Kittanning author wraps mystery around history
Building a fictional plotline can be as complicated as working on an internal combustion engine. Jeff Boarts has a pretty decent idea how to do both.
Manager of Paul's Auto Parts in Kittanning, Boarts, 57, recently published his first e-book, a mystery set in his hometown. "A Flash Of Murder" tells the sordid tale of a serial killer striking in the 1950s as the town celebrates the bicentennial of the French and Indian War's Battle of Kittanning.
"I love history, so I set my books in time past," said Boarts. "I'm familiar with the area and the time, so it's enjoyable to revisit a Kittanning that once thrived with business and industry."
Although Boarts graduated with a degree in English literature from IUP more than three decades ago, "A Flash Of Murder" is only his second attempt at penning a novel.
"When I got out of college, I got caught up in real life," said Boarts. "I got married right out of college and my dad offered me a job at the family business. Writing a book became easier and easier not to do."
Boarts said his priorities shifted when his father passed away in 2005.
"I started to think about his life -- what he had done and what he wanted to do," said Boarts. "Then it made me think about my life. I thought, 'If something were to happen to me today, what would I wish I'd done?' That was the fire that was lit under me to finally write my book."
When he realized his first attempt, "Ho Ho Homicide," was too long for publishers' tastes, Boarts focused on "A Flash Of Murder," which he started three years ago.
"The first draft took around nine months," he said. "I spent the next two years editing and rewriting. Between my job and time with my family, I typically manage to work on my books during lunch and late at night. I manage between 20 minutes and several hours."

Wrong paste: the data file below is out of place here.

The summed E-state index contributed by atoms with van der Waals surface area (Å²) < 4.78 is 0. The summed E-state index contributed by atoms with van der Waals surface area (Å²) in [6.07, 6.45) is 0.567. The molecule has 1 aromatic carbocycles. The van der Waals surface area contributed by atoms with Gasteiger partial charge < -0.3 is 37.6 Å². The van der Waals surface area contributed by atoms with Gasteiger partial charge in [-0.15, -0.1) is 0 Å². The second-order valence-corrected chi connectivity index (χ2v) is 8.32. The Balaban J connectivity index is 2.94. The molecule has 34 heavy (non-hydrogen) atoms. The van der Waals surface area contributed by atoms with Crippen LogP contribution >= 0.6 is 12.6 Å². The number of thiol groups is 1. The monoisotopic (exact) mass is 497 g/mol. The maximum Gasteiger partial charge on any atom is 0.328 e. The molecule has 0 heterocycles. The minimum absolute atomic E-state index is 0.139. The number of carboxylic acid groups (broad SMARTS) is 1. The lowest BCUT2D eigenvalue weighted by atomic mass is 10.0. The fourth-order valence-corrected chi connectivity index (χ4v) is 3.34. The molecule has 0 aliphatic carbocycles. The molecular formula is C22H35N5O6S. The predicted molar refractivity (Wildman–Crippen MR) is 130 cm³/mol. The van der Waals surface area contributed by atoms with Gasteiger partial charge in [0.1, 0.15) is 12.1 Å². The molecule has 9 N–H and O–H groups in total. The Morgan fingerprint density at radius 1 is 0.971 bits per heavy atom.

A member of the writers' groups Pennwriters and Sister In Crime, Boarts was workshopping his book with peers and experts when he realized publishing the story as an e-book was a better option for him than the old-fashioned print approach."
"Royalities are much higher with e-publishing," said Boarts. "Plus, the author retains all rights. If sales of my book are high enough, I may then be able to approach an agent to be published traditionally."
In the meantime, Boarts is enjoying the positive reception he's seen so far for "A Flash of Murder," which is available for Kindle via Amazon.com or in print through Amazon's CreateSpace. His daughter, Emily, designed the artwork for the cover.
Boarts will be signing copies at Kittanning News on Market Street between 11 a.m. and 2 p.m. on Saturday June 23. After that, it's back to work on revisions of "Ho Ho Homicide" and the start of book No. 3.
"I'm anxious and excited to get started on it, but I must get (the first book) done first," said Boarts. "Books are often like characters and have a mind of their own."